Six years ago, I moved from London to Birmingham. Since then, I have researched and written about the city’s art history, from the Pre-Raphaelite Brotherhood and Arts and Crafts makers to the founders of Ikon Gallery. But, if there’s one movement which I love above all, it’s Surrealism and Birmingham was home to its most subversive and radical members. Recently, I spent the day recording a BBC documentary on the Second City’s Surrealists with comic legend Stewart Lee, as we toured leafy Edgbaston to bohemian Balsall Heath, in search of the true story of Birmingham’s Surrealists. Here, I share those sites of Surrealism, with behind-the-scenes photos of our day…
42 Lee Crescent, Edgbaston
A blue plaque at 42 Lee Crescent signals that this was once the home of Emmy Bridgwater. Born in Edgbaston in 1906, Bridgwater began her formal art education at the progressive Birmingham School of Art. Taught for three years by portrait artist Bernard Fleetwood-Walker, she became a skilled painter and draughtswoman.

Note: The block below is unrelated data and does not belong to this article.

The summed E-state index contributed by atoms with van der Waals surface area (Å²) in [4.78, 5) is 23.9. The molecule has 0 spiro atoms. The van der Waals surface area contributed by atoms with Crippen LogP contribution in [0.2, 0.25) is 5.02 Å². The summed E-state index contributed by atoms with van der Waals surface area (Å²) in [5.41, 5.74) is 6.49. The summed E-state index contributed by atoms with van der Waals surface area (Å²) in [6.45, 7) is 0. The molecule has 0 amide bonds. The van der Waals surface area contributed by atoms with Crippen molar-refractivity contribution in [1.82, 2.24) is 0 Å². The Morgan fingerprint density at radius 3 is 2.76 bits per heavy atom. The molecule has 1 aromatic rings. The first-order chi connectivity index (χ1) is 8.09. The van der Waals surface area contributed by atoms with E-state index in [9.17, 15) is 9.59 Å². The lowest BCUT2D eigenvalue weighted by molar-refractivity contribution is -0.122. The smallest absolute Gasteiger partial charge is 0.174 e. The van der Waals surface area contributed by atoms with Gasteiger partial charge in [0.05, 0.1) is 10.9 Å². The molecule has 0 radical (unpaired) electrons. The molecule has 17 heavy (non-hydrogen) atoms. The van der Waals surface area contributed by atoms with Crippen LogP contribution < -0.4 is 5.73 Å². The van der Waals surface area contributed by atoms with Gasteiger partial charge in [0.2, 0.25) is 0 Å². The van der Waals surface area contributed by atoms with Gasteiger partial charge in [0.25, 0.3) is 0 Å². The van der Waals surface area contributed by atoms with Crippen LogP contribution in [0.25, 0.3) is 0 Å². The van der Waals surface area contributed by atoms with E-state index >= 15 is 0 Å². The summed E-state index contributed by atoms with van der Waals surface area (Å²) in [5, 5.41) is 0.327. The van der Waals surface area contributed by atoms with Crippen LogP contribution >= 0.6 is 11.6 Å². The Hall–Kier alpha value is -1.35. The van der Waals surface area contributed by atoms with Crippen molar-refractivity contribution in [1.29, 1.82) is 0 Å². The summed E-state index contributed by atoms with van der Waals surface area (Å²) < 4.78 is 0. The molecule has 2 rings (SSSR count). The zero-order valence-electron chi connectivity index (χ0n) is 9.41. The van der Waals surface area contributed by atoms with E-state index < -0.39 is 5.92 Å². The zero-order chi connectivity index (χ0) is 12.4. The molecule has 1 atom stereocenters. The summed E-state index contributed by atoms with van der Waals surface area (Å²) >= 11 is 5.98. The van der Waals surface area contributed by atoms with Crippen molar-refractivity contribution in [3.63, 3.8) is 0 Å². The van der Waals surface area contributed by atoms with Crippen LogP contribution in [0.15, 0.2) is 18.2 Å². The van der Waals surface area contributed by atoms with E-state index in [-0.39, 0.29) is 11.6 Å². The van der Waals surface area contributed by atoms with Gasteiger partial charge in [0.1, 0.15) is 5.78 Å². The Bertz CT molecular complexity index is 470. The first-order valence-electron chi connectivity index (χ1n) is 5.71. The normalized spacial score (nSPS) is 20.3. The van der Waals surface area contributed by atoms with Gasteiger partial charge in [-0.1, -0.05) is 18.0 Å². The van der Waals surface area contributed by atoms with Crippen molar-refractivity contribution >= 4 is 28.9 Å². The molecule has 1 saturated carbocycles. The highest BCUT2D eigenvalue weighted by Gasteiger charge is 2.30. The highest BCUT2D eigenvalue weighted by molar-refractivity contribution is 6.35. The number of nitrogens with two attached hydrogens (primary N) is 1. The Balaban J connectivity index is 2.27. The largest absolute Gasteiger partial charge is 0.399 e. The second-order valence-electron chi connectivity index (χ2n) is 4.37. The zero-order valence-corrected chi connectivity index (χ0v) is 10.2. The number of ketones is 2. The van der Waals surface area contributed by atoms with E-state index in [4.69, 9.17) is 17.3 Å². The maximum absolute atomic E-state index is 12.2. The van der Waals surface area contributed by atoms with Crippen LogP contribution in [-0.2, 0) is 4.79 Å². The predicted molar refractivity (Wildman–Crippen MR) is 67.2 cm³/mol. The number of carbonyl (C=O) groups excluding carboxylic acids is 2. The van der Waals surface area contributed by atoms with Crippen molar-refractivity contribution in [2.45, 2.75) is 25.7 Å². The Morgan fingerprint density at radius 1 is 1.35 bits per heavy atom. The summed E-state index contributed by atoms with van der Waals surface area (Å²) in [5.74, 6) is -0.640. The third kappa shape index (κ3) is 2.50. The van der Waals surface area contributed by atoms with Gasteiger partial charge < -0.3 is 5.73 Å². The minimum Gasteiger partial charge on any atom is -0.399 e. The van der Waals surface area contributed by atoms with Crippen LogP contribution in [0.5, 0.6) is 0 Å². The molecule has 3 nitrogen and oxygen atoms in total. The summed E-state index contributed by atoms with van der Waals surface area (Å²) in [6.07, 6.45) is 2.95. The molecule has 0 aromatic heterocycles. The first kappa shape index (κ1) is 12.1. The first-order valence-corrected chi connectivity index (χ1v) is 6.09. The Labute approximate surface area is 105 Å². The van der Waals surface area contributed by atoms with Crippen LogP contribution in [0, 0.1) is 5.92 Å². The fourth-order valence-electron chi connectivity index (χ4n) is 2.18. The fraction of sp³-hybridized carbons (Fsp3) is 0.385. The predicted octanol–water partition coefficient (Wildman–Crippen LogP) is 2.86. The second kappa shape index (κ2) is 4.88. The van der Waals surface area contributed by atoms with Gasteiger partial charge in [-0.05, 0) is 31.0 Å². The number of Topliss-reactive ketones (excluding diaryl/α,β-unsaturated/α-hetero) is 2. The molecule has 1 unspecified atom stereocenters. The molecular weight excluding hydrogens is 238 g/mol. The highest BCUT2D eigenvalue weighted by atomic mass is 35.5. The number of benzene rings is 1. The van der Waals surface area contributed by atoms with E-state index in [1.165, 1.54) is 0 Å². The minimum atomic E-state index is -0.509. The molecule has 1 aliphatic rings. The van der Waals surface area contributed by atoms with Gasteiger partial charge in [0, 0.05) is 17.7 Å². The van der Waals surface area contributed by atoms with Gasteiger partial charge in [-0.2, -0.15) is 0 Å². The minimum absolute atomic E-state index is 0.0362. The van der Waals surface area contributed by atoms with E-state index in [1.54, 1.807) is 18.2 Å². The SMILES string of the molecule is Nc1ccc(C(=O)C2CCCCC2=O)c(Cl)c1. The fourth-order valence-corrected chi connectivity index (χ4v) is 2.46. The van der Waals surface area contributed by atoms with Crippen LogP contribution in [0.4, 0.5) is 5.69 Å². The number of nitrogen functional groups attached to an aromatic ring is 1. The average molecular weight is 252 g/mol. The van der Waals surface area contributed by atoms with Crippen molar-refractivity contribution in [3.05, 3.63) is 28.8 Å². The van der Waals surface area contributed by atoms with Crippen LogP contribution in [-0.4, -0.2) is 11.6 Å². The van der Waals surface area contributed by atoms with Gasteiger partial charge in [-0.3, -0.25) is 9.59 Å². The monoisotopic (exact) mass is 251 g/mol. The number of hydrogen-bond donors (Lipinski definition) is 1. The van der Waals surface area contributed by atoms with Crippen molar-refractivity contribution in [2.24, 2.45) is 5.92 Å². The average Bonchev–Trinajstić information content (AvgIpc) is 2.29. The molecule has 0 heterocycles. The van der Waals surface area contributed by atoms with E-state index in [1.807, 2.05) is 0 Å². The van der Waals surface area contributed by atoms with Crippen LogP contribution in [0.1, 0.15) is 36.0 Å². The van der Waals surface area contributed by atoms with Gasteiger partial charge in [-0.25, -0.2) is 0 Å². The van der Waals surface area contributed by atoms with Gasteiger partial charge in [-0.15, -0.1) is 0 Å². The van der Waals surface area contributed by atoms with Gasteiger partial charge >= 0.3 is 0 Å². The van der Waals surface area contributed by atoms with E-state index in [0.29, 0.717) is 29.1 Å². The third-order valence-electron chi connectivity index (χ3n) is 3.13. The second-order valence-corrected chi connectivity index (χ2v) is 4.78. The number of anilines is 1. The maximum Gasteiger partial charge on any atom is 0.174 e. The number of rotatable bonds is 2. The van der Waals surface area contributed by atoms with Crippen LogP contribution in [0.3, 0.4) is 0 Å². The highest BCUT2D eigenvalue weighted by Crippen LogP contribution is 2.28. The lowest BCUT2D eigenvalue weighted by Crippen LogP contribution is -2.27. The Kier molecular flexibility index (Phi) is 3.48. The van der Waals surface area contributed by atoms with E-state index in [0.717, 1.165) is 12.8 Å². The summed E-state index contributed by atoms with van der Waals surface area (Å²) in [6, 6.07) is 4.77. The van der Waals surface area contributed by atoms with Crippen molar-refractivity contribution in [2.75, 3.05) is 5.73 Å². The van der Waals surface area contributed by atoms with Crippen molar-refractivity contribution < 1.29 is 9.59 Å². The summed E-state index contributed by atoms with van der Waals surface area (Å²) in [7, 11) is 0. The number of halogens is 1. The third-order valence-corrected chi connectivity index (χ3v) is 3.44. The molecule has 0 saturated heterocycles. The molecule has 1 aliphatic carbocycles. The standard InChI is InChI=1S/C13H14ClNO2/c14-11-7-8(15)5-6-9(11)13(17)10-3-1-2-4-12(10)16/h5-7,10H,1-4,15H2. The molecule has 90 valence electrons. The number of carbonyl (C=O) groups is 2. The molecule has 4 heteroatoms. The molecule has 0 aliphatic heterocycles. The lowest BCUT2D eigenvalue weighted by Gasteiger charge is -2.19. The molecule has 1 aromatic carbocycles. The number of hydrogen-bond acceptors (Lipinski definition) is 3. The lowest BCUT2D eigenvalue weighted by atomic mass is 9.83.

But attending the 1936 International Surrealist Exhibition in London, she was inspired to join this radical new movement. Here, she met fellow Birmingham artists Conroy Maddox and John Melville, and the writer Robert Melville, working with them to establish the Birmingham Surrealist Group.
From this point onwards, Bridgwater invoked the Surrealist principle of juxtaposing unusual objects to reveal uncanny narratives; in her paintings and ink drawings viewers are invited into interior worlds, defined by a symbolic language of birds, eggs and organic forms.